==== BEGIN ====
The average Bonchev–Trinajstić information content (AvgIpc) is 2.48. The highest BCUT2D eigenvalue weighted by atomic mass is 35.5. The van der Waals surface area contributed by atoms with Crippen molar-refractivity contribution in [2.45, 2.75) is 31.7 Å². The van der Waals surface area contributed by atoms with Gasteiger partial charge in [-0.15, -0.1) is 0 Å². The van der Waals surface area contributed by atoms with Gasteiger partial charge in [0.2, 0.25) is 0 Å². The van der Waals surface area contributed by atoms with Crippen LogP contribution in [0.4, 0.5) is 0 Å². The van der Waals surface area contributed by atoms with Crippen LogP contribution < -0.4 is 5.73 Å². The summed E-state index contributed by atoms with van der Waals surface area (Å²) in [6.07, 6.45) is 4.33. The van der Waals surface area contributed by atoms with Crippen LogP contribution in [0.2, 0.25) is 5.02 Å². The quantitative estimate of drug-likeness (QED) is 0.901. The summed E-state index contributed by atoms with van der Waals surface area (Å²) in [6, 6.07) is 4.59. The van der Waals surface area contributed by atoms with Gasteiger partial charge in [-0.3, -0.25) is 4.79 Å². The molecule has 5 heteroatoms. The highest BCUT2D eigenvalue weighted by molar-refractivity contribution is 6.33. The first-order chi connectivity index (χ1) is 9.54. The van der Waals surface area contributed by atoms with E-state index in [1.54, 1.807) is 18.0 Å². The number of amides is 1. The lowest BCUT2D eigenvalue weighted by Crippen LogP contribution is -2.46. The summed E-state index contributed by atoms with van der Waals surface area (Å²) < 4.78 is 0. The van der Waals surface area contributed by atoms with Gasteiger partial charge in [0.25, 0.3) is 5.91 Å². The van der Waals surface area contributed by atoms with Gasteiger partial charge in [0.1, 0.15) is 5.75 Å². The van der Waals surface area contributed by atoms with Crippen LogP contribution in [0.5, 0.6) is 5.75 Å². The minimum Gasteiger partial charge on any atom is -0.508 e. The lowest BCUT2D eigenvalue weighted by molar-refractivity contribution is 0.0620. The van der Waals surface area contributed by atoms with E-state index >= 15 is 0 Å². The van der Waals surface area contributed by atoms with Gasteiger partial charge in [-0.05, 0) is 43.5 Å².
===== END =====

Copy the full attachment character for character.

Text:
The average Bonchev–Trinajstić information content (AvgIpc) is 2.48. The highest BCUT2D eigenvalue weighted by atomic mass is 35.5. The van der Waals surface area contributed by atoms with Crippen molar-refractivity contribution in [2.45, 2.75) is 31.7 Å². The van der Waals surface area contributed by atoms with Gasteiger partial charge in [-0.15, -0.1) is 0 Å². The van der Waals surface area contributed by atoms with Gasteiger partial charge in [0.2, 0.25) is 0 Å². The van der Waals surface area contributed by atoms with Crippen LogP contribution in [0.4, 0.5) is 0 Å². The van der Waals surface area contributed by atoms with Crippen LogP contribution < -0.4 is 5.73 Å². The summed E-state index contributed by atoms with van der Waals surface area (Å²) in [6.07, 6.45) is 4.33. The van der Waals surface area contributed by atoms with Crippen LogP contribution in [0.2, 0.25) is 5.02 Å². The quantitative estimate of drug-likeness (QED) is 0.901. The summed E-state index contributed by atoms with van der Waals surface area (Å²) in [6, 6.07) is 4.59. The van der Waals surface area contributed by atoms with Gasteiger partial charge in [-0.3, -0.25) is 4.79 Å². The molecule has 5 heteroatoms. The highest BCUT2D eigenvalue weighted by molar-refractivity contribution is 6.33. The first-order chi connectivity index (χ1) is 9.54. The van der Waals surface area contributed by atoms with E-state index in [1.54, 1.807) is 18.0 Å². The number of amides is 1. The lowest BCUT2D eigenvalue weighted by Crippen LogP contribution is -2.46. The summed E-state index contributed by atoms with van der Waals surface area (Å²) < 4.78 is 0. The van der Waals surface area contributed by atoms with Gasteiger partial charge in [0.25, 0.3) is 5.91 Å². The van der Waals surface area contributed by atoms with Gasteiger partial charge in [0.1, 0.15) is 5.75 Å². The van der Waals surface area contributed by atoms with Crippen LogP contribution in [0.5, 0.6) is 5.75 Å². The minimum Gasteiger partial charge on any atom is -0.508 e. The lowest BCUT2D eigenvalue weighted by molar-refractivity contribution is 0.0620. The van der Waals surface area contributed by atoms with E-state index >= 15 is 0 Å². The van der Waals surface area contributed by atoms with Gasteiger partial charge in [-0.05, 0) is 43.5 Å².